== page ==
GREED, POWER AND THE DEMISE OF THE HUMMER


PINK REDNECK RIDE

My Ride's Bigger Than Your Ride!

General Motors  Hummer,  long the choice of wealthy, pretentious, self-absorbed, egomaniacs has been a loss leader ever since the crude hit the fan.  Swollen, lurching, gaudy and imposing, the Hummer always projected an air of “F*#k off, ass munch–you wanna’ care about the environment, step aside…I got work to do.”

After months of sleepless nights wondering with what to do with Hummer, “Generous Mothers,” (a per name  UAW members  use for GM,)  announced the swollen behemoths  will no longer be built in America.  A preliminary deal is in place for its sale to a foreign firm. Rumor has it that the buyer is Chinese.

After joining Chrysler in bankruptcy, GM seeks ways to erase  decades of debt to rise triumphantly from its smoldering ashes.  GM’s last posted profits  in 2004.  Since then, 88 billion dollars have slipped through its fingers.

Hummer’s sale is considered ancillary to other ideas under consideration to make the ailing company financially viable.

I thought the Hummer a dud at first glance, which for me was in 1982 , when I saw the butt-ugly bruiser being built in South Bend by AM General for the military (they also built a revivalist version of the Studebaker “Avanti,” which I thought was pretty sweet.)  Even among popular land  schooners of the day (like the Electra 225 and Oldsmobile 98,)  the Hummer was formidable– more akin to something useful to explore  the moon’s surface than to move people and things about the blue planet.

Its utility came from its flexibility, brute strength and ability to conquer challenging terrain. When I noticed its fuel consumption–6 miles to the gallon (gas was around 80 cents a gallon)–I thought that  along with its base price of $28k, (my Accord cost $7,000)  it was totally impractical for mass use, even by a military noted for reckless spending.  I was young and naive.

The Hummer did prove to be a valuable military vehicle but wound up being asked to do too much.  Years later, with gas hovering at $1.60, I was amazed to hear that GM was sincerely interested in adapting this battering ram of a vehicle for consumer use.  The rest is history.  GM was right.

Self-absorbed narcissists responded in droves.  As a domestic vehicle, it was just plain stupid.  Still, there were waiting lists for these belligerent box-like bastard sons bred when American greed met Reaganomics at its worst.  But at least I’m on record as hating them on sight.

It’s hard to find empathy for corporations that make such obviously bad decisions, but growing up near Lordstown, I’ve always had a love-hate relationship with GM.  They screwed some of my best friends, but had it not been GM, I suppose it well could have been someone else. I just hope they can –that we ALL  can recover from this.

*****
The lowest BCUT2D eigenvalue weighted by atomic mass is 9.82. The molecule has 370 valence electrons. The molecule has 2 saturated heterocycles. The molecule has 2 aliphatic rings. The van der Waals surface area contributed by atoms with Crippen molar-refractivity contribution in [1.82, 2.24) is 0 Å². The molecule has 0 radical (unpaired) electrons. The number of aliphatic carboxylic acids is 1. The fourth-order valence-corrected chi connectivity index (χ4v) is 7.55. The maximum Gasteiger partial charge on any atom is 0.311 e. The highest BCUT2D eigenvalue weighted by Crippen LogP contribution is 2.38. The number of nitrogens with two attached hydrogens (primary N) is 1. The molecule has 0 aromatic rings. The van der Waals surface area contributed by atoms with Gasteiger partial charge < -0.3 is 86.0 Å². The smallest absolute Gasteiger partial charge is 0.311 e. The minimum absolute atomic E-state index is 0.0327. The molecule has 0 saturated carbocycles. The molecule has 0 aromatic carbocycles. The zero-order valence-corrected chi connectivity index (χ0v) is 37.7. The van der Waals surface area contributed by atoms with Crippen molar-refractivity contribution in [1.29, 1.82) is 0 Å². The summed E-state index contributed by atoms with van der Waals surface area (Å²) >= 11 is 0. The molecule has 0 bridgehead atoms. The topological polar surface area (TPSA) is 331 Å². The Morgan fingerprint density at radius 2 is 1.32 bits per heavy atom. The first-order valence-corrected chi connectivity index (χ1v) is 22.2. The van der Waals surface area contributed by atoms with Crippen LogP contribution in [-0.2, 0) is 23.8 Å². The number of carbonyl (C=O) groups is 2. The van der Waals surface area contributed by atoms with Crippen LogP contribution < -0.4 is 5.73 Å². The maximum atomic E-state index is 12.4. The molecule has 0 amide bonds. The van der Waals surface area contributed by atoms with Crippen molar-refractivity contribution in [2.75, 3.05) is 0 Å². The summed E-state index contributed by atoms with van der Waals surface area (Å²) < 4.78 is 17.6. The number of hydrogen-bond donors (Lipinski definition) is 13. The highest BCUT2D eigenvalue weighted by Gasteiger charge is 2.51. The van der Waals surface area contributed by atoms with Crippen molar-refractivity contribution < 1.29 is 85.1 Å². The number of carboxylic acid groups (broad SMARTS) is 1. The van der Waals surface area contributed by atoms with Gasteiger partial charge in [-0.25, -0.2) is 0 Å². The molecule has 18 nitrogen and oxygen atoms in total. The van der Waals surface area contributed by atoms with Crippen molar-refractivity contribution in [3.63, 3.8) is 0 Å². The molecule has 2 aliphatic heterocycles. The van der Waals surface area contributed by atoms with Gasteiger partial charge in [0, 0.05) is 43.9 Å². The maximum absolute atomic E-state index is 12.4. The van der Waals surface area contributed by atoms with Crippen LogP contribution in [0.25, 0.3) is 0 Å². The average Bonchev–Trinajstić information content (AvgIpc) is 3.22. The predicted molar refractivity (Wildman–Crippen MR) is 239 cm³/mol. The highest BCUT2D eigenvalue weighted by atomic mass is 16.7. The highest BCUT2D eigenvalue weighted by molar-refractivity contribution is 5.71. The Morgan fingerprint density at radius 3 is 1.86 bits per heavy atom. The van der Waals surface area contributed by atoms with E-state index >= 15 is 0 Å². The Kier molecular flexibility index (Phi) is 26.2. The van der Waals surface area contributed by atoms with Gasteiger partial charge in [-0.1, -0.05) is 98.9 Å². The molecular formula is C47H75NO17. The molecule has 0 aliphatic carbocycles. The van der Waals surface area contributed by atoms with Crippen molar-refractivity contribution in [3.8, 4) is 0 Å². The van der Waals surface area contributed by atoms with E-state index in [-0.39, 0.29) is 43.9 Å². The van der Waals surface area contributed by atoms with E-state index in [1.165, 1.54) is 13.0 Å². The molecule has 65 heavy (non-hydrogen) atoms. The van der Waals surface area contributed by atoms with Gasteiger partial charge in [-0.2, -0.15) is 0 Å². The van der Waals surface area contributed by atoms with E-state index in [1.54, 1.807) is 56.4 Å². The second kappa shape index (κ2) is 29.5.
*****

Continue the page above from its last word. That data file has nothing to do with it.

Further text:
More here

Advertisements
This entry was posted in Soup du jour and tagged , , , , , , , , , , , , , , . Bookmark the permalink.

4 Responses to GREED, POWER AND THE DEMISE OF THE HUMMER

  1. Lynn says:

    interesting post. we think alike. thanks.

  2. Paul Sonderman says:

    Thanks for reading and commenting. Regarding thinking like me, you may want to consider seeing a health care professional!

  3. Jake says:

    I am a Republican that voted for Ronald Reagan and I never agreed with the waste that the Hummer was for public comsuption.
    I do let pass the cheap shot to Reaganomics. Some people just can not not help themselves.
    I suppose I could guess on what side of the political spectrum you stand.
    So, any thoughts on the 3 jets for Congressional use costing millions that the administration included in the budget while not long ago chastizing the CEOs for using.
    Some blades are double sided, my friend.
    Maybe you should consider proffesional help, I am thinking the Dalai Lama because your ego is making you suffer.
    Hipocrasy is a direct result of an over inflated ego.

  4. Paul Sonderman says:

    Jake,

    First, since I don’t know you, I find your patronizing use of the term “friend” is misdirected. Secondly, if you feel that Reaganomics was a glorious success unreplicated or not improved upon in the course of subsequent American history, no facts or evidence I produce to the contrary here is likely to convince you otherwise.

    Given your other comments, your apparent agreement that the the Hummer constituted then a new low in demonstrating the superiority of free market capitalism is either praiseworthy or unsettling.

    Re what I believe, why “guess” when my Bio clearly states “Paul is a life-long liberal, a practicing Catholic and a believer in social justice.”

    As playbook dictates, you attempt to misdirect, changing the argument to something that broke today, long after I wrote the post to which you responded. http://www.rollcall.com/media/37552-1.html

    I’ll do some more research before I comment. I suggest you do the same, including on the true impact of Reaganomics, which is far from “Holy Grail” the GOP claims.

    Despite our obvious disagreement, I won’t, however, resort to insults. I won’t deduce anything of who you are from what you wrote–other than that you appear disingenuous and conservative. I won’t suggest you seek any professional help, just a public library.

    Thanks for reading, assuming so much, commenting and well, just being you!

Leave a Reply

Fill in your details below or click an icon to log in:

WordPress.com Logo

You are commenting using your WordPress.com account. Log Out / Change )

Twitter picture

You are commenting using your Twitter account. Log Out / Change )

Facebook photo

You are commenting using your Facebook account. Log Out / Change )

Google+ photo

You are commenting using your Google+ account. Log Out / Change )

Connecting to %s